In the final installment of Miss Peregrine’s Home for Peculiar Children, Jacob and Emma are tasked with saving their peculiar friends and ymbrynes from the wights before they have their second souls removed. With the help of some questionable characters, and the use of Jacob’s newly discovered peculiarity of controlling hollows, the two navigate through Devil’s Acre and into the wight’s fortress to put a stop to Caul’s evil plans of invading the Library of Souls and save the entirety of peculiardom.
After finishing Hollow City, I could not wait to dive in to the last book of the series. Ransom Riggs had left the reader on such a cliffhanger that it was impossible to push off the last book to a later date. The only problem was that after coming from such a high place story wise at the end of the second book, the third book felt a little slow to me, which was both good and bad. Good, because it reflected how Jacob and Emma were feeling throughout the book: constantly like time was moving too slowly for them but also quickly running out for their friends. But bad, too, because I was used to the fast pace that the second book ended on and so wanted to know what was going to happen without having to go through the extra details.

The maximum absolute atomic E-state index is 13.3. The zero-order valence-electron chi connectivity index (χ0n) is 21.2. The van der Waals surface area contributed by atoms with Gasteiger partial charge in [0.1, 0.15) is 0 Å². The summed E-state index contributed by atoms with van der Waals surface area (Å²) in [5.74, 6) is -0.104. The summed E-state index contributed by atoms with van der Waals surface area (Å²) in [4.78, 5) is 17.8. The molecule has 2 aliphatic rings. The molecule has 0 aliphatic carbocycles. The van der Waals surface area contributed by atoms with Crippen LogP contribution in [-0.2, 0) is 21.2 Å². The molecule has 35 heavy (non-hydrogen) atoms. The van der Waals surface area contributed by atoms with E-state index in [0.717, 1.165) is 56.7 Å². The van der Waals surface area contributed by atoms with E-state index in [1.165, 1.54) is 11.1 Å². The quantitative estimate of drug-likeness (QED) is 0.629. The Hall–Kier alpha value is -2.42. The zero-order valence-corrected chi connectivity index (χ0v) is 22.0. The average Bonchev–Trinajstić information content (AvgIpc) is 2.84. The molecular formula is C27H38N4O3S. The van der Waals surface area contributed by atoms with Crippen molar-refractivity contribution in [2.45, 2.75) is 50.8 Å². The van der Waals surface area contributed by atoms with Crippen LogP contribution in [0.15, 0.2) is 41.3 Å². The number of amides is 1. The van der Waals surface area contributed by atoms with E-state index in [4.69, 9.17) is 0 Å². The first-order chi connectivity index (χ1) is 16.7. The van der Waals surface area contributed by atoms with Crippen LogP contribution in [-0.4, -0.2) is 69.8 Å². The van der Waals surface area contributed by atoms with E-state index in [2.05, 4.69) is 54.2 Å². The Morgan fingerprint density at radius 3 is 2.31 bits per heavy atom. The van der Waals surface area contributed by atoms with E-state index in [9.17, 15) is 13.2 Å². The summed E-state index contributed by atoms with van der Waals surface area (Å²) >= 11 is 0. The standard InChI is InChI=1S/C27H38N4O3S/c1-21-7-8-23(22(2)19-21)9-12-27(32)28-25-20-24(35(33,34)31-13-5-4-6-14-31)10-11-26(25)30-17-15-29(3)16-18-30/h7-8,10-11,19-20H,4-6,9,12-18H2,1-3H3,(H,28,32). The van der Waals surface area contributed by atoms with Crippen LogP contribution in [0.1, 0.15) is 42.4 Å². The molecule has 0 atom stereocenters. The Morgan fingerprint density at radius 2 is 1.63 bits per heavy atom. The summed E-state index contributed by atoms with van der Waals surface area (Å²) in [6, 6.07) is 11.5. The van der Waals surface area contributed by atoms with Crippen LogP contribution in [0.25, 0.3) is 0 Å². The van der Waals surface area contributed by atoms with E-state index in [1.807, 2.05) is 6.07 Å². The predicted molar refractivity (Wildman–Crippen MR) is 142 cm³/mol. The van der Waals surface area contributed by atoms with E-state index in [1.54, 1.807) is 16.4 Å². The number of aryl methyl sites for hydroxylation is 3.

However, the characters and the story line remained enchanting until the very end, making the characters feel lifelike, as if the reader had been in the book with them rather than reading about it. The only aspect of the book I would say that let me down was the ending which felt too convenient. A lot of it seemed rushed, as if Riggs wasn’t sure exactly how he wanted to end it, but knew he wanted to end the series on a happy note. I’m not entirely sure how to describe it without giving the ending away (which I will not do), but I found myself saying: wow, that was convenient, more than once as the book came to a close.
Anyway, the Miss Peregrine’s trilogy is a winner for both teens and adults who enjoy a good young adult book every now and then. The entire series was peculiar and magical from beginning to end. It’s a great series that shows even if you feel like the most insignificant person in the world, your talents may come in handy in the most important situations.
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